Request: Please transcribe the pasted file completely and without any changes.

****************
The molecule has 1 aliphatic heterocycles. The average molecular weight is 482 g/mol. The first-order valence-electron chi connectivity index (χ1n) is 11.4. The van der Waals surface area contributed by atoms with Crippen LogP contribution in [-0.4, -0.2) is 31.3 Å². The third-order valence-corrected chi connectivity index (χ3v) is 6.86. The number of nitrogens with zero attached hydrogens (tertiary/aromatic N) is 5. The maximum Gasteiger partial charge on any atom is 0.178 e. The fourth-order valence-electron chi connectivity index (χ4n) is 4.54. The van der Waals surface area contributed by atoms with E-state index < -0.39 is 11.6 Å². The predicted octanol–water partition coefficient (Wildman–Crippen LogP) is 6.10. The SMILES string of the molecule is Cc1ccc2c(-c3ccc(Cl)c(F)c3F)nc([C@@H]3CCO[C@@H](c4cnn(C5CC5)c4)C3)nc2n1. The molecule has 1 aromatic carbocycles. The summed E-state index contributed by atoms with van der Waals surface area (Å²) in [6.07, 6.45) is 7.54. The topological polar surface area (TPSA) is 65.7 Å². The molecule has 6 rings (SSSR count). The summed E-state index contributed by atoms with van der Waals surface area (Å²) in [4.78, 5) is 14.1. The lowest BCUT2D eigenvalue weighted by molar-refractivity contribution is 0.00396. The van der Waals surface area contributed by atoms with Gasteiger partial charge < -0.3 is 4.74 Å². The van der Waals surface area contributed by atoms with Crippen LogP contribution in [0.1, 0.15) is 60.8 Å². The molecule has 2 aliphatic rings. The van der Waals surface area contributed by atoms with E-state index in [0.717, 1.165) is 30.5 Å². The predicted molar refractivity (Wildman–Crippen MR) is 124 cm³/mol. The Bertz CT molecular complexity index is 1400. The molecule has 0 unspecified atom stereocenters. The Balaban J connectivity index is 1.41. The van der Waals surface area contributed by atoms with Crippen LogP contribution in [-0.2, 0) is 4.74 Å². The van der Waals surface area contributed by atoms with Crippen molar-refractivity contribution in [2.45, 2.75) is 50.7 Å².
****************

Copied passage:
The molecule has 1 aliphatic heterocycles. The average molecular weight is 482 g/mol. The first-order valence-electron chi connectivity index (χ1n) is 11.4. The van der Waals surface area contributed by atoms with Crippen LogP contribution in [-0.4, -0.2) is 31.3 Å². The third-order valence-corrected chi connectivity index (χ3v) is 6.86. The number of nitrogens with zero attached hydrogens (tertiary/aromatic N) is 5. The maximum Gasteiger partial charge on any atom is 0.178 e. The fourth-order valence-electron chi connectivity index (χ4n) is 4.54. The van der Waals surface area contributed by atoms with E-state index < -0.39 is 11.6 Å². The predicted octanol–water partition coefficient (Wildman–Crippen LogP) is 6.10. The SMILES string of the molecule is Cc1ccc2c(-c3ccc(Cl)c(F)c3F)nc([C@@H]3CCO[C@@H](c4cnn(C5CC5)c4)C3)nc2n1. The molecule has 1 aromatic carbocycles. The summed E-state index contributed by atoms with van der Waals surface area (Å²) in [6.07, 6.45) is 7.54. The topological polar surface area (TPSA) is 65.7 Å². The molecule has 6 rings (SSSR count). The summed E-state index contributed by atoms with van der Waals surface area (Å²) in [4.78, 5) is 14.1. The lowest BCUT2D eigenvalue weighted by molar-refractivity contribution is 0.00396. The van der Waals surface area contributed by atoms with Gasteiger partial charge < -0.3 is 4.74 Å². The van der Waals surface area contributed by atoms with Crippen LogP contribution in [0.1, 0.15) is 60.8 Å². The molecule has 2 aliphatic rings. The van der Waals surface area contributed by atoms with E-state index in [0.717, 1.165) is 30.5 Å². The predicted molar refractivity (Wildman–Crippen MR) is 124 cm³/mol. The Bertz CT molecular complexity index is 1400. The molecule has 0 unspecified atom stereocenters. The Balaban J connectivity index is 1.41. The van der Waals surface area contributed by atoms with Crippen LogP contribution in [-0.2, 0) is 4.74 Å². The van der Waals surface area contributed by atoms with Crippen molar-refractivity contribution in [2.45, 2.75) is 50.7 Å².